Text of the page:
Other workers allege that Rakhi was fired for speaking up against the owners
Around 6 p.m., on May 7, as the day’s shift was getting over, hundreds of workers at the Jehangirpuri plant of automobile parts manufacturer Swiss Auto Pvt. Ltd. watched as 31-year old Rakhi Sonkar, laid off a few days earlier, consumed rat poison outside the factory gate. Two days later, she died at the Jagjivan Ram Hospital.
While activists of the All India Central Council of Trade Unions (AICCTU) have demanded that the factory owners be tried for charges of abetment of suicide, the police say they have found little connection between Rakhi’s death and what happened on Swiss Auto premises.
“She was laid off on April 24, but did not approach us with any complaints against her employers. The post-mortem report is still awaited, so we cannot say if it is the poison that killed her,” said a police officer supervising the investigation. Rakhi Sonkar, a single mother and the sole bread winner of the family, is survived by three children aged 10, 8, and 6.
On Wednesday, a week after the incident at its factory B-2 gate, the factory building located on a busy road close to Jehangirpuri metro station still bore signs of struggle. The glass facade of the factory lay shattered in two places. Factory workers recounted they had broken the glass after watching Rakhi trying to commit suicide and alleged that policemen from the Mahendra Park police station were mere spectators while Rakhi drank rat poison.
“There were three policemen at the factory gate, but they simply watched while she threatened to kill herself and drink the rat poison. She fell over and they acted only after she showed no signs of movement,” said a 25-year old worker, who worked in the crimping section with Rakhi.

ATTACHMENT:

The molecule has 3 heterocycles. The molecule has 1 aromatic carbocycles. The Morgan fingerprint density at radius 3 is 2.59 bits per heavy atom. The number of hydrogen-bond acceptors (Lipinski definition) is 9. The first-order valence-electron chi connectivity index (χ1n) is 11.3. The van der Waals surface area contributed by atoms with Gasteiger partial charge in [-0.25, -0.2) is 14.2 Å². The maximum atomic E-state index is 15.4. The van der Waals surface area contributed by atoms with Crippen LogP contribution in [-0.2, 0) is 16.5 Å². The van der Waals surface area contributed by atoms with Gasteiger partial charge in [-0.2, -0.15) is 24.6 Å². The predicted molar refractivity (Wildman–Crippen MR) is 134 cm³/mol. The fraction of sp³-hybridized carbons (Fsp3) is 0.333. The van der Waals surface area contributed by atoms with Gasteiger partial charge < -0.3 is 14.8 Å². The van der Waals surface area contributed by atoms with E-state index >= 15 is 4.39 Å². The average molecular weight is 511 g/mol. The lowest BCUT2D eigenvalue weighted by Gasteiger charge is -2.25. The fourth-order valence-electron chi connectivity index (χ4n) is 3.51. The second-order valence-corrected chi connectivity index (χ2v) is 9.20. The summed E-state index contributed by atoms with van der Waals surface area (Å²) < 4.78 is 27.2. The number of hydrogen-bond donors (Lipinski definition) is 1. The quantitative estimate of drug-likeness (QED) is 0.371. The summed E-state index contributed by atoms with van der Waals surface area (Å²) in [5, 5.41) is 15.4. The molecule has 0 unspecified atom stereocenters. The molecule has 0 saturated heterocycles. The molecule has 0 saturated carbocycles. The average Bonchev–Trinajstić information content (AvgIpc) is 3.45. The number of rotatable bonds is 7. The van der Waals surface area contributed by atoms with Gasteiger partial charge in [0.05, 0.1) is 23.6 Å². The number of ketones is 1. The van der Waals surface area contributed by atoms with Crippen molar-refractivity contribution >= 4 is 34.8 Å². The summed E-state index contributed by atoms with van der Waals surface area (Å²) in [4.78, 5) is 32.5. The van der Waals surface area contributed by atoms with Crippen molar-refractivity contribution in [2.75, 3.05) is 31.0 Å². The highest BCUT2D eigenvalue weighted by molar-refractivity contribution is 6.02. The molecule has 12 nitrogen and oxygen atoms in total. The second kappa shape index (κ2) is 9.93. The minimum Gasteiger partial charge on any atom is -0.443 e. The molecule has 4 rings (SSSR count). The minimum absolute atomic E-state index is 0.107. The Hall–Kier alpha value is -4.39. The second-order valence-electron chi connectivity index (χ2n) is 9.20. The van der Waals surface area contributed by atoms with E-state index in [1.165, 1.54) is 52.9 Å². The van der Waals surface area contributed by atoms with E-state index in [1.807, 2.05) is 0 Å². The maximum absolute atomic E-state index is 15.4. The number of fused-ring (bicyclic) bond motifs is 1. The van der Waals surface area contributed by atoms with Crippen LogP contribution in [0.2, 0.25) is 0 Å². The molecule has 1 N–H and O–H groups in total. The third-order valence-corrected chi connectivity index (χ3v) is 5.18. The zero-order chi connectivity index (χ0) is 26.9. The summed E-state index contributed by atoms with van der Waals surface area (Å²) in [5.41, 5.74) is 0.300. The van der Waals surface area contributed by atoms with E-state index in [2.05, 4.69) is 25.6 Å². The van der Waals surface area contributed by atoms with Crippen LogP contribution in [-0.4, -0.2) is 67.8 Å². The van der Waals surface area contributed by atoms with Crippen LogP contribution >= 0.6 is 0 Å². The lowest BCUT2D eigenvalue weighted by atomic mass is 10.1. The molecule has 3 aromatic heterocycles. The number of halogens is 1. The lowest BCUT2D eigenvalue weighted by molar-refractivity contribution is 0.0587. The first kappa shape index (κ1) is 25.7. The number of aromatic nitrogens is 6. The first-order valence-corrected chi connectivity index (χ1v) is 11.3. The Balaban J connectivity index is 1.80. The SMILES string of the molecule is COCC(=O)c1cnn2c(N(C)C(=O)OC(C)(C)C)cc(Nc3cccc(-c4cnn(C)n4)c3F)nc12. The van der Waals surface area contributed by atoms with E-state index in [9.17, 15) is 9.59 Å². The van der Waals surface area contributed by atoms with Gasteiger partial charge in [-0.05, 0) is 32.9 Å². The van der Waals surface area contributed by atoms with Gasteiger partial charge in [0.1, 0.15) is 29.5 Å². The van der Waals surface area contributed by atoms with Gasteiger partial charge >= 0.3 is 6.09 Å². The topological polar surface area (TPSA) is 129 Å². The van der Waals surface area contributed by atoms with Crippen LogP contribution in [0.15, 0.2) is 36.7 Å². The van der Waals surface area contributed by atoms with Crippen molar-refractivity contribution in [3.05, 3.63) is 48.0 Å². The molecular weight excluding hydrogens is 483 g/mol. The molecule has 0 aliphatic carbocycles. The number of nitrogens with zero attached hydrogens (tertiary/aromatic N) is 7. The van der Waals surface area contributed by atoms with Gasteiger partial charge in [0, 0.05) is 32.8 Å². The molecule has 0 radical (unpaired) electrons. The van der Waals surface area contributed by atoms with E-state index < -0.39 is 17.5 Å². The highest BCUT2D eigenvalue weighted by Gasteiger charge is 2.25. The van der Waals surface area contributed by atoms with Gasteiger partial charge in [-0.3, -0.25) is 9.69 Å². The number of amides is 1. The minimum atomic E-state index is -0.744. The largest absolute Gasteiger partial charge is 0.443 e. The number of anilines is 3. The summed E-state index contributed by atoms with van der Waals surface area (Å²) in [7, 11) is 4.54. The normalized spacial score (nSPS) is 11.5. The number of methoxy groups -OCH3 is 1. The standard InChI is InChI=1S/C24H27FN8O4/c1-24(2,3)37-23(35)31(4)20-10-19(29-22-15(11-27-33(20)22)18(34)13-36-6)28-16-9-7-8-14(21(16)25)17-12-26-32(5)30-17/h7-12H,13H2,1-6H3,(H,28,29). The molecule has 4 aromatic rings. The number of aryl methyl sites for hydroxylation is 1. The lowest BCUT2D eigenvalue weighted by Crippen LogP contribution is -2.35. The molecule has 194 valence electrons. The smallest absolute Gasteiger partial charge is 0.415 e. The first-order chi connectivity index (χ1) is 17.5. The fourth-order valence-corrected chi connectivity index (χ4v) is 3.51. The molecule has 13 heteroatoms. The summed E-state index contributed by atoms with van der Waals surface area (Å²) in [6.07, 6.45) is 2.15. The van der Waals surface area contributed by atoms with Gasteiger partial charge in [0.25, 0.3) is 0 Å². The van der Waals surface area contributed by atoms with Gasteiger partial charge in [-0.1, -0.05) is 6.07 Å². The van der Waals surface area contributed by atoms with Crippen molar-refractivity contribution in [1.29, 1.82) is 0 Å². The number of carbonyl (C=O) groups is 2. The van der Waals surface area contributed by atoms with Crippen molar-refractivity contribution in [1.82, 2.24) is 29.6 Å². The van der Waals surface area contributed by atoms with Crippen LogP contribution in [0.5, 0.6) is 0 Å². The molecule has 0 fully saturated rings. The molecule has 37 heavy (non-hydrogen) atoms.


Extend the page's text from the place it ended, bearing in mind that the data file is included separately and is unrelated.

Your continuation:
He and other workers alleged that the factory owners had fired Rakhi for supporting Amarjeet Singh, a 22-year-old former line manager at Swiss Auto in contesting his dismissal at the Wazirpur labour court in 2013.
Further, she had filed a complaint against the Wazirpur labour court alleging mistreatment on factory premises, they said.
“Rakhi helped me get my employment reference letter from the factory when I challenged my termination at Wazirpur labour court. She came to the court during my hearing. She was under tremendous pressure and faced verbal abuse and she had complained about this at the Wazirpur labour court three weeks back,” said Amarjeet Singh. He recounted that he had started working at the factory when he was 14.
“I worked there for six years and rose to the position of line manager. I objected to our working conditions — permanent employees were being dismissed on flimsy grounds, a five-minute delay in arriving at work meant losing a day’s wage, we were not allowed to go to the toilet for more than a few minutes a day, many workers were not being paid provident fund. When labour inspectors visited the factory, owners would not allow us to speak to them,” recounted Mr. Singh.
On Wednesday, security guards at the factory refused to allow this reporter to meet any officials inside the plant. The managerial staff at the factory did not respond to SMSs.